A year ago, Krishna Ella was simply known for running a small Indian pharmaceutical company with a reputation for scientific rigor. Then came the pandemic that put the scientist and his family at the center of one of the world’s loudest furors over a coronavirus vaccine.
In June last year, India’s drug regulator permitted Ella’s firm — Bharat Biotech International Ltd. — to develop a homegrown vaccine in record time. Since then the company has been buffeted by controversies ranging from unrealistic government schedules to sporadic reports of adverse reactions. Matters came to a head last month after the government approved its shot before the completion of final human trials.
That fueled a revolt across the breadth of India with many at the frontlines of the pandemic — particularly health-care workers — refusing the company’s injection. Two weeks in, India’s national vaccine rollout has fallen flat with little over half the targeted number of people coming forward for shots — hesitation that’s largely being blamed on the hasty approval of Bharat Biotech’s shot, which is still deep in Phase III trials.
From the U.S. to the Norway, vociferous debates over the efficacy and safety of Covid-19 vaccines have beset pharmaceutical giants like Pfizer Inc. and AstraZeneca Plc and governments the world over are battling anti-vaccine sentiment. Yet, experts say India never registered significant resistance to inoculations until now. The stakes are particularly high because the South Asian country is racing to inoculate 1.3 billion people across villages and crowded slums while grappling with the world’s second highest number of infections.
“There are many unanswered questions because of the total opaqueness and lack of accountability,” said Dinesh Thakur, a former pharmaceuticalexecutive known for exposing fraud at the Indian drugmaker Ranbaxy Laboratories Ltd. “One thing is abundantly clear: They have successfully now created a significant anti-vaccine movement in India.”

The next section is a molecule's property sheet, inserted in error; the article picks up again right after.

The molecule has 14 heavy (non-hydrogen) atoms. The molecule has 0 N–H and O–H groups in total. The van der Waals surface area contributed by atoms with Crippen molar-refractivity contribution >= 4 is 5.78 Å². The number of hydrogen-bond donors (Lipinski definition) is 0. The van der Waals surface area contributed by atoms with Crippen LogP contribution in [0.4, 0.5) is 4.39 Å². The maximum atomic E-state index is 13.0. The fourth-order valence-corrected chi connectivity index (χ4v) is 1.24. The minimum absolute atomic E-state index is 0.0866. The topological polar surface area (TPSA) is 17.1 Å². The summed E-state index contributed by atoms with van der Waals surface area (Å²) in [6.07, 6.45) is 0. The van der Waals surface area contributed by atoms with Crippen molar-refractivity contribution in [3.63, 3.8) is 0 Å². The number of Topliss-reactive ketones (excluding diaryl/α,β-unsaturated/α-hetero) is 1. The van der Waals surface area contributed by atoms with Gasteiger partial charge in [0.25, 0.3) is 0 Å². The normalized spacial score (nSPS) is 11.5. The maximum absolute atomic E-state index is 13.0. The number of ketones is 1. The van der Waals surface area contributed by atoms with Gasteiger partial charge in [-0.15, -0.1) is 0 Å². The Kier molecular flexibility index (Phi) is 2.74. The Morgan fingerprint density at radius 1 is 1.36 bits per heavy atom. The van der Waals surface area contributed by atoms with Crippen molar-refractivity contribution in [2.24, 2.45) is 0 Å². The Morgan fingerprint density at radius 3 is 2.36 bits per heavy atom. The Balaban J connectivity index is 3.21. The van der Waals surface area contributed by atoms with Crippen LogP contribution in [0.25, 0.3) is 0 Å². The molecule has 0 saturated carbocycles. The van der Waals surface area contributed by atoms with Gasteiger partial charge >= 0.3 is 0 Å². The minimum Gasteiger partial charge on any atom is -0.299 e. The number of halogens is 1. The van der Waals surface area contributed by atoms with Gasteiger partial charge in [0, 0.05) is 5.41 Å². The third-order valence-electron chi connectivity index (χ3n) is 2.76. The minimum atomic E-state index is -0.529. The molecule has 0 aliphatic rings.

The use of the Bharat Biotech shot — called Covaxin — has drawn particular ire because Prime Minister Narendra Modi’s government has distributed it alongside AstraZeneca’s inoculation, which completed final tests. Luck of the draw and location determine which shot India’s frontline workers get, leaving many fearful they could end up taking an injection yet to be fully vetted.
“They have compelled them to take Covaxin,” said Dayanand Sagar, the Bengaluru-based president of a resident doctors’ body that represents 5,000 medical workers across the state of Karnataka. “Health workers should be given a choice.”
Both New Delhi and Bharat Biotech have vigorously defended the vaccine’s safety, with health officials taking Covaxin injections on camera. In a December interview, Suchitra Ella, the company’s co-founder and Krishna’s wife, said they have acted “within the law of the land.” A spokesperson for Bharat Biotech and Indian government officials didn’t respond to requests for comment.
Many believe the speed of its vaccine has been driven by nationalistic political forces pushing for a “swadeshi” — or locally made — shot, along with the firm’s own ambitions to be a frontrunner.
“Both things are aligning here, government pressure and the company’s internal competitive drive,” said Prashant Yadav, a healthcare supply-chain expert at the Center for Global Development in Washington.
In a January press conference, Krishna Ella, the 65-year-old chairman, angrily argued the criticism had become “political” and used a 41-page slide-show with early and mid-stage data to prove his vaccine is safe and effective.
His bigger rival, Serum Institute of India Ltd., is churning out a billion doses of AstraZeneca’s shot, and Ella bristled with indignation at the idea that a U.K.-sponsored vaccine wasn’t being questioned as deeply.
“Indian companies are targeted by everyone in the world,” said Ella, who has a Ph.D. in biochemistry from the University of Wisconsin-Madison. “It hurts us as scientists — we don’t deserve that type of bashing.”